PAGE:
This talk will present federated Byzantine agreement (FBA), a generalization of the standard Byzantine agreement problem. Unlike traditional Byzantine agreement–which presupposes unanimous agreement on system membership–the FBA model grants organizations individual control over whom to trust, allowing membership to grow organically out of pairwise relationships between participants. Compared to proof-of-work and proof-of-stake, two other decentralized alternatives to Byzantine agreement, FBA enables far more efficient constructions with greater margins of computational security. The talk will further present the Stellar consensus protocol (SCP), the first FBA protocol. SCP forms the backbone of the Stellar payment network, where it secures financial transactions. Other potential applications include
secure timestamping and strengthening certificate transparency.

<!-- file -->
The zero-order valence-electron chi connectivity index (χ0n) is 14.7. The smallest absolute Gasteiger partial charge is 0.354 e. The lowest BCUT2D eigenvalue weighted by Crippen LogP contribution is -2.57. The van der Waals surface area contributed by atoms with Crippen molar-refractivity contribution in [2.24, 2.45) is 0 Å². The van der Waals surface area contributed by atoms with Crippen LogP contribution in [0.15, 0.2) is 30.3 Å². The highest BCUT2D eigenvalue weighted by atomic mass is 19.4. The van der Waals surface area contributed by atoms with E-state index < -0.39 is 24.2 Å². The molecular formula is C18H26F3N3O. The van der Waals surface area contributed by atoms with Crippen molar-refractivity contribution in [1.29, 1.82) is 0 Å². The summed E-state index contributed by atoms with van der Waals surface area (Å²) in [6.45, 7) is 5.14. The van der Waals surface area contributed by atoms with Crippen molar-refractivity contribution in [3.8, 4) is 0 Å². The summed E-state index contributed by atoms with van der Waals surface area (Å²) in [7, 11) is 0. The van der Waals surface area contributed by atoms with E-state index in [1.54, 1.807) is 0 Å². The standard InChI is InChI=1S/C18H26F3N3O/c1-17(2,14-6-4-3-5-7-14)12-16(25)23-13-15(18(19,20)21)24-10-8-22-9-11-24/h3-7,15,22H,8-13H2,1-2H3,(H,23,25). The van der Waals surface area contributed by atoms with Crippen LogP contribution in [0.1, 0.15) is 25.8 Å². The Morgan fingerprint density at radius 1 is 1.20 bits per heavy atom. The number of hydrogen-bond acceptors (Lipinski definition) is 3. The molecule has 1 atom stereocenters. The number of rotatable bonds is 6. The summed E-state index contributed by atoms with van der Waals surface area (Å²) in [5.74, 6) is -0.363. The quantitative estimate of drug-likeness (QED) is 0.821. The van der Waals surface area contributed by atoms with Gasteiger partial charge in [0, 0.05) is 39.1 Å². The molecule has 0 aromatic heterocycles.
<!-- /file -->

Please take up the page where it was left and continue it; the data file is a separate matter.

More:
David Mazières is a professor of Computer Science at Stanford University, where he leads the Secure Computer Systems research group. He also serves as Chief Scientist at Stellar Development Foundation and is a founder of Intrinsic, Inc. Prof. Mazières received a BS in Computer Science from Harvard in 1994 and a Ph.D. in Electrical Engineering and Computer Science from MIT in 2000. Prof. Mazières’s research interests include Operating Systems and Distributed Systems, with a particular focus on security. Some of the projects he and his students have worked on include SFS (a self-certifying network file system), SUNDR (a file system that introduced the notion of fork linearizability), Kademlia (a widely used peer-to-peer routing algorithm), Coral (a peer-to-peer content distribution network), HiStar (a secure operating system based on decentralized information flow control), tcpcrypt (a TCP option providing forward-secure encryption), Hails (a web framework that can preserve privacy while incorporating untrusted third-party apps), Dune (a driver granting linux processes safe access to privileged CPU features), and COWL (an information-flow-control-based browser security architecture). Prof. Mazières has several awards including an Oakland distinguished paper award (2014), Sloan award (2002), USENIX best paper award (2001), NSF CAREER award (2001), MIT Sprowls best thesis in computer science award (2000).